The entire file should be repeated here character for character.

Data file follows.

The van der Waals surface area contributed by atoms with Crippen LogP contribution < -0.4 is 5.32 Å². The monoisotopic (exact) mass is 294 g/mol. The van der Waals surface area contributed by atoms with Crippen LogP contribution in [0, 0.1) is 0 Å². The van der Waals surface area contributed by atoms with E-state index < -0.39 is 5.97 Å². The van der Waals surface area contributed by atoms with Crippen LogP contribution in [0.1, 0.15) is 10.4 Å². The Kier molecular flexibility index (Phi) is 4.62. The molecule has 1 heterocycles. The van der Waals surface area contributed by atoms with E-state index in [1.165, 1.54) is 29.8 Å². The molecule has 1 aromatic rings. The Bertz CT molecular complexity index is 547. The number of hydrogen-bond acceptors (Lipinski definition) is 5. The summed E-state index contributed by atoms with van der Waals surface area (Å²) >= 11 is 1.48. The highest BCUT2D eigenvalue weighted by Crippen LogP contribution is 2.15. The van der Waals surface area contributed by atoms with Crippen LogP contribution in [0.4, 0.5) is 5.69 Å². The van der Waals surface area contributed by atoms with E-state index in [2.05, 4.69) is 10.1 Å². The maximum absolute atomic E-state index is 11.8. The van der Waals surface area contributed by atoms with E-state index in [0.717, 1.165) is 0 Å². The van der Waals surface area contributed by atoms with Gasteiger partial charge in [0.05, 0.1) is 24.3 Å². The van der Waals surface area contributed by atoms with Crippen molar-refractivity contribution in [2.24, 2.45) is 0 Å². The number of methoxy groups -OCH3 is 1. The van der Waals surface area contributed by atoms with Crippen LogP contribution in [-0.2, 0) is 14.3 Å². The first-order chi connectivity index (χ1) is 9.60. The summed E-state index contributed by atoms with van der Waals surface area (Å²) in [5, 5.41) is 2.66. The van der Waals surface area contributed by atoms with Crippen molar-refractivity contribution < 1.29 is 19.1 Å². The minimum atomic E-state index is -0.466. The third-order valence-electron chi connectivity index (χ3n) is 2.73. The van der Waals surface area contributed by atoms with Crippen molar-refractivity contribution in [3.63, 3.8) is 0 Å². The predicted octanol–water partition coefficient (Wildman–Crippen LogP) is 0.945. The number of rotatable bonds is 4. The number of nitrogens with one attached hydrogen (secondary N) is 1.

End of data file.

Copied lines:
The van der Waals surface area contributed by atoms with Crippen LogP contribution < -0.4 is 5.32 Å². The monoisotopic (exact) mass is 294 g/mol. The van der Waals surface area contributed by atoms with Crippen LogP contribution in [0, 0.1) is 0 Å². The van der Waals surface area contributed by atoms with E-state index < -0.39 is 5.97 Å². The van der Waals surface area contributed by atoms with Crippen LogP contribution in [0.1, 0.15) is 10.4 Å². The Kier molecular flexibility index (Phi) is 4.62. The molecule has 1 heterocycles. The van der Waals surface area contributed by atoms with E-state index in [1.165, 1.54) is 29.8 Å². The molecule has 1 aromatic rings. The Bertz CT molecular complexity index is 547. The number of hydrogen-bond acceptors (Lipinski definition) is 5. The summed E-state index contributed by atoms with van der Waals surface area (Å²) >= 11 is 1.48. The highest BCUT2D eigenvalue weighted by Crippen LogP contribution is 2.15. The van der Waals surface area contributed by atoms with Crippen LogP contribution in [0.4, 0.5) is 5.69 Å². The van der Waals surface area contributed by atoms with E-state index in [2.05, 4.69) is 10.1 Å². The maximum absolute atomic E-state index is 11.8. The van der Waals surface area contributed by atoms with E-state index in [0.717, 1.165) is 0 Å². The van der Waals surface area contributed by atoms with Gasteiger partial charge in [0.05, 0.1) is 24.3 Å². The van der Waals surface area contributed by atoms with Crippen molar-refractivity contribution in [2.24, 2.45) is 0 Å². The number of methoxy groups -OCH3 is 1. The van der Waals surface area contributed by atoms with Crippen LogP contribution in [-0.2, 0) is 14.3 Å². The first-order chi connectivity index (χ1) is 9.60. The summed E-state index contributed by atoms with van der Waals surface area (Å²) in [5, 5.41) is 2.66. The van der Waals surface area contributed by atoms with Crippen molar-refractivity contribution < 1.29 is 19.1 Å². The minimum atomic E-state index is -0.466. The third-order valence-electron chi connectivity index (χ3n) is 2.73. The van der Waals surface area contributed by atoms with Crippen molar-refractivity contribution in [3.63, 3.8) is 0 Å². The predicted octanol–water partition coefficient (Wildman–Crippen LogP) is 0.945. The number of rotatable bonds is 4. The number of nitrogens with one attached hydrogen (secondary N) is 1.